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Dry Needling: Benefits and Impacts on the Autonomic Nervous System

Dry Needling: Benefits and Impacts on the Autonomic Nervous System

A note about these writings:
One of the most frequent questions I get from students is, “How do I stay up-to-date on recent research, theory, and evidence-based practice?” Subscriptions to journals are expensive, public access articles are sometimes hard to find and time consuming and, let’s be serious, a lot of peer-reviewed research accepted to journals is really boring to read.

I personally enjoy reading research on DN, acupuncture, manipulation, and a multitude of other subjects, including quantum physics and quantum biology (more on this in later writings). I find it all fascinating. Yes, I am weird. My wife Angela tells me this daily and others have told me this my whole life. (They don’t get it, you will see!). Anyway, I wanted to provide an easy, free, and fun way for medical professionals to stay up-to-date on DN and manipulation research and theory and clinical practice, with a particular focus on the autonomic nervous system (ANS).

I believe that blogs such as this one are essential for the continuing advancement of DN and manipulation theory and practice. Unfortunately, there are few who have and are willing to spend significant money researching DN, and much of what we now know is theoretical. What is not theoretical, however, is how well DN works for the vast majority of patients.

Related: Click here to see more information on the autonomic nervous system

This does not mean that these subjects are not worth the money to research, and it certainly does not mean they are not effective. On the contrary, it simply means that pharmaceutical companies cannot make money off of this and, therefore, it is simply not funded.

Related: Click here to see our course offerings

How Dry Needling impacts the Autonomic Nervous System:

A multitude of nervous system pathways are affected by Dry Needling (DN). With the advent of new technology, we are continuously discovering new and different positive ways DN affects the human body. The Autonomic Nervous System (ANS) plays a vital role in maintaining homeostasis in conjunction with a multitude of other systems. Any deviation from baseline homeostasis for a particular individual incites widespread, detrimental effects, including autoimmune disorders, Chronic Fatigue Syndrome, and a plethora of other impairments.

Compared to all other treatments PTs may utilize in the clinic at this point in time, DN, without question, has the strongest and most beneficial effect on the autonomic nervous system. This phenomenon has been noticed and studied in some form or another for thousands of years and, in my opinion, is the driving force behind the effectiveness of DN. Currently, Microneurography is the gold standard for ANS testing, which involves inserting solid filiform needles directly into a nerve (common peroneal is frequently used).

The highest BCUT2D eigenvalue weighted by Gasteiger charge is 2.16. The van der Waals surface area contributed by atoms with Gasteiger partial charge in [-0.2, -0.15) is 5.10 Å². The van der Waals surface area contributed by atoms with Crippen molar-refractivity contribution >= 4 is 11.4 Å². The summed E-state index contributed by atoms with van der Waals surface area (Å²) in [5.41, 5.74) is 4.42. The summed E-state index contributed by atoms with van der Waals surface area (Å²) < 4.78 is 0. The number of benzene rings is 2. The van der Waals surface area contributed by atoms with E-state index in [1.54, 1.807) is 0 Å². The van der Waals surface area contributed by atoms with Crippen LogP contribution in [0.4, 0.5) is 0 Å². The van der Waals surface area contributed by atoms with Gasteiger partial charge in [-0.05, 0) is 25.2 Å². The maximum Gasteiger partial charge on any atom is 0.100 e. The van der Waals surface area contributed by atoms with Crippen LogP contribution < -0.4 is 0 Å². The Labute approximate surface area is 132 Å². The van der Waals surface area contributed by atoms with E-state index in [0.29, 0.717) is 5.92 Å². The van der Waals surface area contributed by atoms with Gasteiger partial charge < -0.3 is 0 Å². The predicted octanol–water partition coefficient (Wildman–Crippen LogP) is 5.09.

Remember, the ANS is largely controlled by cranial nerve X and is responsible for controlling vital functions of the human body including heart rate, blood pressure, hormone regulation, circadian rhythm, and many others. Without properly functioning, basic life sustaining processes constantly interacting throughout our bodies, normal bodily and mental function becomes impossible. Chronic impairments of the ANS often lead to systemic problems that continue to worsen over time.

The overall effect of DN on the ANS is a decrease in sympathetic and an increase in parasympathetic tone, and this is vital to understand. Our typical bodily response to an impairment, whether acute or chronic, is an elevation of the sympathetic and a depression of the parasympathetic nervous systems. Especially when chronic, this invariably leads to phenomena such as hyperalgesia, allodynia, chemical muscle shortening, abnormal hormone production and release, altered spinal and supraspinal reflexes, and lowered cellular electrical thresholds, to name a few.

There have been many studies, and a lot of really cool new ones are coming out, studying ANS fluctuations secondary to DN treatment. These include studies observing endorphin release, blood flow, brain activity changes, and more.
Another crazy thing that a group of researchers in France recently found, and this has been confirmed with other studies since, is that the alpha synuclein misfolded protein that is thought to be a primary cause of PD can originate in the intestines and travel up the Vagus nerve to the brain!

We know that DN strongly affects the ANS, and since the Vagus nerve controls a large part of the ANS, I would think, to some degree, that DN may have a potential positive effect.

This is just a short intro into the many awesome aspects of DN.
These are the unusual things I think about throughout the day. Along with where I am going to catch my next fish and when the tarpon will start swimming…. and birds, I like birds.

Cool Dry Needling Research